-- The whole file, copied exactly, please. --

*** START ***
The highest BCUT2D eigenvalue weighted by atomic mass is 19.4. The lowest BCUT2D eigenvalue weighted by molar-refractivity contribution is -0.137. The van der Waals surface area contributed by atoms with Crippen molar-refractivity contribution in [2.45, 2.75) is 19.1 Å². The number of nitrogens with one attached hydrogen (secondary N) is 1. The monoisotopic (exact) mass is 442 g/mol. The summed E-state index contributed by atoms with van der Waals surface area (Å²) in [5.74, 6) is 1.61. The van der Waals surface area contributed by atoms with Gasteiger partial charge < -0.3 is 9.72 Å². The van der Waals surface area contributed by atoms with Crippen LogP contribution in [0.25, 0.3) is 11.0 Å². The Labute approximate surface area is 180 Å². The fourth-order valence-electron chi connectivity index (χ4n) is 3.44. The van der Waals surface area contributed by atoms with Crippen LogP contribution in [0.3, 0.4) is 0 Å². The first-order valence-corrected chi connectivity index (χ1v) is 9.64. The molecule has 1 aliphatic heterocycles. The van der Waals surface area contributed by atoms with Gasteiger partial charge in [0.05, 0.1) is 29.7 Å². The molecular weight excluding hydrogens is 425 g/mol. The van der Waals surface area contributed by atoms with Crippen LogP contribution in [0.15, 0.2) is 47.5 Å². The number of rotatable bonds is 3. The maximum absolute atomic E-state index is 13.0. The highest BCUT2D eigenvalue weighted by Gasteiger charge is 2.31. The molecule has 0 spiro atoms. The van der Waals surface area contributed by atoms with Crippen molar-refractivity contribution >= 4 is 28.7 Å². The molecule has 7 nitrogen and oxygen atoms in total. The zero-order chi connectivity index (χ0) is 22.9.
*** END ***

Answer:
The highest BCUT2D eigenvalue weighted by atomic mass is 19.4. The lowest BCUT2D eigenvalue weighted by molar-refractivity contribution is -0.137. The van der Waals surface area contributed by atoms with Crippen molar-refractivity contribution in [2.45, 2.75) is 19.1 Å². The number of nitrogens with one attached hydrogen (secondary N) is 1. The monoisotopic (exact) mass is 442 g/mol. The summed E-state index contributed by atoms with van der Waals surface area (Å²) in [5.74, 6) is 1.61. The van der Waals surface area contributed by atoms with Gasteiger partial charge < -0.3 is 9.72 Å². The van der Waals surface area contributed by atoms with Crippen LogP contribution in [0.25, 0.3) is 11.0 Å². The Labute approximate surface area is 180 Å². The fourth-order valence-electron chi connectivity index (χ4n) is 3.44. The van der Waals surface area contributed by atoms with Crippen LogP contribution in [0.3, 0.4) is 0 Å². The first-order valence-corrected chi connectivity index (χ1v) is 9.64. The molecule has 1 aliphatic heterocycles. The van der Waals surface area contributed by atoms with Gasteiger partial charge in [0.05, 0.1) is 29.7 Å². The molecular weight excluding hydrogens is 425 g/mol. The van der Waals surface area contributed by atoms with Crippen LogP contribution in [0.15, 0.2) is 47.5 Å². The number of rotatable bonds is 3. The maximum absolute atomic E-state index is 13.0. The highest BCUT2D eigenvalue weighted by Gasteiger charge is 2.31. The molecule has 0 spiro atoms. The van der Waals surface area contributed by atoms with Crippen molar-refractivity contribution >= 4 is 28.7 Å². The molecule has 7 nitrogen and oxygen atoms in total. The zero-order chi connectivity index (χ0) is 22.9.